Imagine looking at a picture on a printed page or computer screen, adjusting your eyes in a manner that most people can learn easily, and suddenly having objects pop out at you in vivid 3D.  Many people have already experienced this with the Magic Eye and related photos that were massively popular in the 90's.  But what is not so well known is that this single-image stereogram technology has come a long way since those early days.  The big breakthrough came when algorithms were discovered that could map textures onto the surface of single-image stereograms.  For an example, size the image below to be about 7 inches wide on your computer monitor.  If you know how to adjust your eyes for 3D vision, you will see this image expand toward you.

I have written what I believe is the only available book that delves deeply into stereogram algorithms, including complete C++ source code.  These algorithms can be used to great effect by artists to create works of art that are far beyond the crude stereograms of yesteryear.  Perhaps even more importantly, the ability to display depth maps in clear stereo using only a single printed image can be invaluable for scientific presentations.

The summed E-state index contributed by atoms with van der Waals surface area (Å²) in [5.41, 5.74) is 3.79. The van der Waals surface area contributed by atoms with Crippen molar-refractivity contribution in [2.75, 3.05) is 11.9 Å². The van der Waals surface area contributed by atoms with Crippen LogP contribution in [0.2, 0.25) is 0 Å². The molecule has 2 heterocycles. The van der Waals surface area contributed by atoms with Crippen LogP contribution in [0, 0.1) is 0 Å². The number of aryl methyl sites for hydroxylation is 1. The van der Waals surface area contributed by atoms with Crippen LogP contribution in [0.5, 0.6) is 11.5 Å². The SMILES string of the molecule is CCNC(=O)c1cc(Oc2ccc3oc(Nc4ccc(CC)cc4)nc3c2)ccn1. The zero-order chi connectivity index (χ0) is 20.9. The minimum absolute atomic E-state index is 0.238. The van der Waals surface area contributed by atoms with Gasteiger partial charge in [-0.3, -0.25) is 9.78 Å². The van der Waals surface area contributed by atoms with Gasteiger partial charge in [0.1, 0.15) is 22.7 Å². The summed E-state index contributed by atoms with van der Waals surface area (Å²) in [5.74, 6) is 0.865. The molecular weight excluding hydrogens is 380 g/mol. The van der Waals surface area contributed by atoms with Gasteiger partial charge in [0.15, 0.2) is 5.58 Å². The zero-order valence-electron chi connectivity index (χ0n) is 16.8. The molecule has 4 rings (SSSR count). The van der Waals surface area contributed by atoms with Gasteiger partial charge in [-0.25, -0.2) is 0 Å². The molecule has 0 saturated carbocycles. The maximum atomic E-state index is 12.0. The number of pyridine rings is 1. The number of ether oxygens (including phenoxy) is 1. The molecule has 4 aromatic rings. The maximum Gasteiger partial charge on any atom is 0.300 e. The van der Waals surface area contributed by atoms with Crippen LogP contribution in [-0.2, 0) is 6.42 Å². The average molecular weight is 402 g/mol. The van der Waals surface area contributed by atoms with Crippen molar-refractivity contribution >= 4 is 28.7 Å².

To view the Table of Contents, click here.

To read my two-page introduction to single-image stereograms, click here.

To see and optionally purchase this book on Amazon dot com, click here.

To download a Zip file containing complete source code for all three of the texture-mapped stereogram algorithms, click here.

To download the Stereo program, which runs only in 64-bit Windows, click here.  For some unfathomable reason, GoDaddy often renames EXE files to MSI.  If this file downloads as MSI, just change it to EXE.

A final note... The interface of the Stereo program is pretty clunky because I am not a Windows API expert.  I know just enough to be dangerous.  If anyone out there has the desire and ability to repackage the program more elegantly, I would be interested in talking about it and helping as much as I am able.  It would be wonderful to have a more elegant container for these algorithms.